Evaluate aspects of OHL: To examine the specific skills and competencies measured by the different tools we used the taxonomy of skills identified by Sørensen et al., 2012 in their content analysis of health literacy definitions. This process evaluates the tools based on different dimensions, including the reading dimension (basic skills for reading based on the International Student Assessment [PISA]), interactive dimension (the ability to communicate about health issues), perceptual dimension (the ability to extract meaning from information sources), and computational dimension (the ability to perform numeric tasks and mathematic operations). The remaining dimensions includes; information search (which requires the ability to find information on health for health management), performance (the ability to use and process, or act upon health information and informed decision), assessment (ability to filter, change and evaluate information), and responsibility (the ability to take responsibility and make decision on health and Health care), [23].

  2. 2)

    Qualitative assessment of methodology and psychometric properties. To evaluate the psychometric section, the COSMIN checklist (the consensus-based standards for the selection of health measurement instruments) was used [29]. This tool examines the quality of studies in 4 areas, 12 domains and 114 items. The 12 domains include; internal consistency, reliability, measurement error, content validity, structural validity, hypothesis testing, cross-cultural validity, criterion validity, responsiveness of theory methods (if applied), interpretability, and generalizability of the tool’s properties. Since there is no gold standard for the oral and dental health literacy tools [22], the domain of Criterion validity was not considered. All 114 items were evaluated according to the poor, fair, good, and excellent scale. Taking the lowest rating for each item in one box, an overall quality score (poor, fair, good, excellent) is obtained for each measurement property separately [28, 30].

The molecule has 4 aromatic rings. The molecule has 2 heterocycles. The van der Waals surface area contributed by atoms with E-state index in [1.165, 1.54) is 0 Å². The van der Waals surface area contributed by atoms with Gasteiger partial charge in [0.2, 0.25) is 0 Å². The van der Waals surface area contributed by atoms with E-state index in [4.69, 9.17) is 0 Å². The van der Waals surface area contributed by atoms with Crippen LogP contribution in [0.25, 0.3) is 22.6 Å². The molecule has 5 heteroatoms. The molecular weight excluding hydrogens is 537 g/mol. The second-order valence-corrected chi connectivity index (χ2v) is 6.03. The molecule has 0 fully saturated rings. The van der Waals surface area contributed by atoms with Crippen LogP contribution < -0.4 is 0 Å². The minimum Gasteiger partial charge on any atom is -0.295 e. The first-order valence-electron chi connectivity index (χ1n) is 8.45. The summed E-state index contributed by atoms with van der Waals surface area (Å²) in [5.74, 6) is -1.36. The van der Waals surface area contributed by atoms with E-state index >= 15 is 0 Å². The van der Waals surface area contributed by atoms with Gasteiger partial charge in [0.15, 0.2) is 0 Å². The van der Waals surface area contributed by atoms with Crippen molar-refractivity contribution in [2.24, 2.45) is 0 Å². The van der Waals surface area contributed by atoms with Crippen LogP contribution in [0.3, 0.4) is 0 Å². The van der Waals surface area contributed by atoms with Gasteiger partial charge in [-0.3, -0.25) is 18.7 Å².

Supplementary material 2 presents the ratings of the quality of each instrument based on the COSMIN checklist as well as three categories of ‘adequate’, ‘not adequate’, and ‘unclear’ [29].

The strength of evidence assessment

To evaluate the instruments, the strength of evidence for each was rated on a scale graded as strong, moderate, limited, conflicting or unknown. The criteria for rating were the methodological and measurement quality, the number and consistency of results among the body of research using the instrument. Strong evidence was marked by several articles with high quality methods or one published paper of an excellent quality and a report of consistency of the properties. Moderate level was characterized by several articles with fair methods or one published paper of good quality. Limited rating would characterize an instrument with one article of fair quality. Conflicting level would describe an instrument that had mixed findings. Unknown rating was for an instrument with several papers of low quality methods or simply no published paper.

Results

Two authors screened 291 articles, and the full text of 33 articles. Finally, 21 articles had the criteria to enter the study (Fig. 1).

Fig. 1
figure1

Flowchart of article selection

The sample size varied from 20 to 1405 subjects and items per instrument ranged from 11 to 99. Most studies had examined the adult age group. A detailed description of the measurement tools is shown in Table 2.

Table 2 Describing Details of OHL Tools

Of the 21 tools examined, 16 tools had evaluated the word recognition (short form or quick estimate) [31,32,33,34,35, 37,38,39,40,41,42,43,44,45,46,47,48,49,50,51], and only one study had examined the “decision-making” dimension [43]. Dimensions of evaluation, responsibility and interaction had not been measured in any instrument (Table 3).

Table 3 Dimensions assessed in health literacy measures

Methodological quality of the studies

The results of evaluation of COSMIN checklist are presented in Table 4. Also a summary of the quality of the domains examined on the basis of a checklist COSMIN for oral health assessment tools reported in the Supplementary material 3.

Table 4 Results of Consensus-based Standards for the selection of health Measurement Instruments (COSMIN) Checklist